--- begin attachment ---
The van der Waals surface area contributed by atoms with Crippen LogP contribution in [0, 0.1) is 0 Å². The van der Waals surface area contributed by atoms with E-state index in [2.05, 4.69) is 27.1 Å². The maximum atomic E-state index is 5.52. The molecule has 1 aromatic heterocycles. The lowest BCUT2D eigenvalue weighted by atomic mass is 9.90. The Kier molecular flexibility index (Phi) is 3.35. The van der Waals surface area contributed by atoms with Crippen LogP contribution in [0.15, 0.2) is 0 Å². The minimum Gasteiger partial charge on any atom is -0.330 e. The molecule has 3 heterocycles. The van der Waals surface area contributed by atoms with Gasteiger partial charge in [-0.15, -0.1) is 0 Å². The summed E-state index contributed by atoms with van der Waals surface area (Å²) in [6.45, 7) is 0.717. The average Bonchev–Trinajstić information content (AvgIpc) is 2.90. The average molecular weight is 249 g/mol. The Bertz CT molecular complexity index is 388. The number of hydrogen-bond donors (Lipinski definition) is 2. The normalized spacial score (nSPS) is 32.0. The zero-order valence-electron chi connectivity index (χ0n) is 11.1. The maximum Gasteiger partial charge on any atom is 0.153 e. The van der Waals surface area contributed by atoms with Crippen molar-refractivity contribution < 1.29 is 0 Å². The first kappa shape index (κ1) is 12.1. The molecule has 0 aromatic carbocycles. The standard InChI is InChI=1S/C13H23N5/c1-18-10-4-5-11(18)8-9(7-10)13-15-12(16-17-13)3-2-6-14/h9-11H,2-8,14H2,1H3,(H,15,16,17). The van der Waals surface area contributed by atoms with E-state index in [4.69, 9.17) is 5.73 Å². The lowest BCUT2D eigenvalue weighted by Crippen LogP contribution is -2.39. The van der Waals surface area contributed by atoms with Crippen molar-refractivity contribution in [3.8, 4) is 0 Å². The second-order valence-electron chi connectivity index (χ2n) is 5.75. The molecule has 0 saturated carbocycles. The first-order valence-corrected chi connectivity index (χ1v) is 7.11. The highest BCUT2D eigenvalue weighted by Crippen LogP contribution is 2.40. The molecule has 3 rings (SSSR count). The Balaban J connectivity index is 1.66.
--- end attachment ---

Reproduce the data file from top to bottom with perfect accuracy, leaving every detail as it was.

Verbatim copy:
The van der Waals surface area contributed by atoms with Crippen LogP contribution in [0, 0.1) is 0 Å². The van der Waals surface area contributed by atoms with E-state index in [2.05, 4.69) is 27.1 Å². The maximum atomic E-state index is 5.52. The molecule has 1 aromatic heterocycles. The lowest BCUT2D eigenvalue weighted by atomic mass is 9.90. The Kier molecular flexibility index (Phi) is 3.35. The van der Waals surface area contributed by atoms with Crippen LogP contribution in [0.15, 0.2) is 0 Å². The minimum Gasteiger partial charge on any atom is -0.330 e. The molecule has 3 heterocycles. The van der Waals surface area contributed by atoms with Gasteiger partial charge in [-0.15, -0.1) is 0 Å². The summed E-state index contributed by atoms with van der Waals surface area (Å²) in [6.45, 7) is 0.717. The average Bonchev–Trinajstić information content (AvgIpc) is 2.90. The average molecular weight is 249 g/mol. The Bertz CT molecular complexity index is 388. The number of hydrogen-bond donors (Lipinski definition) is 2. The normalized spacial score (nSPS) is 32.0. The zero-order valence-electron chi connectivity index (χ0n) is 11.1. The maximum Gasteiger partial charge on any atom is 0.153 e. The van der Waals surface area contributed by atoms with Crippen molar-refractivity contribution < 1.29 is 0 Å². The first kappa shape index (κ1) is 12.1. The molecule has 0 aromatic carbocycles. The standard InChI is InChI=1S/C13H23N5/c1-18-10-4-5-11(18)8-9(7-10)13-15-12(16-17-13)3-2-6-14/h9-11H,2-8,14H2,1H3,(H,15,16,17). The van der Waals surface area contributed by atoms with E-state index in [4.69, 9.17) is 5.73 Å². The lowest BCUT2D eigenvalue weighted by Crippen LogP contribution is -2.39. The van der Waals surface area contributed by atoms with Crippen molar-refractivity contribution in [3.8, 4) is 0 Å². The second-order valence-electron chi connectivity index (χ2n) is 5.75. The molecule has 0 saturated carbocycles. The first-order valence-corrected chi connectivity index (χ1v) is 7.11. The highest BCUT2D eigenvalue weighted by Crippen LogP contribution is 2.40. The molecule has 3 rings (SSSR count). The Balaban J connectivity index is 1.66.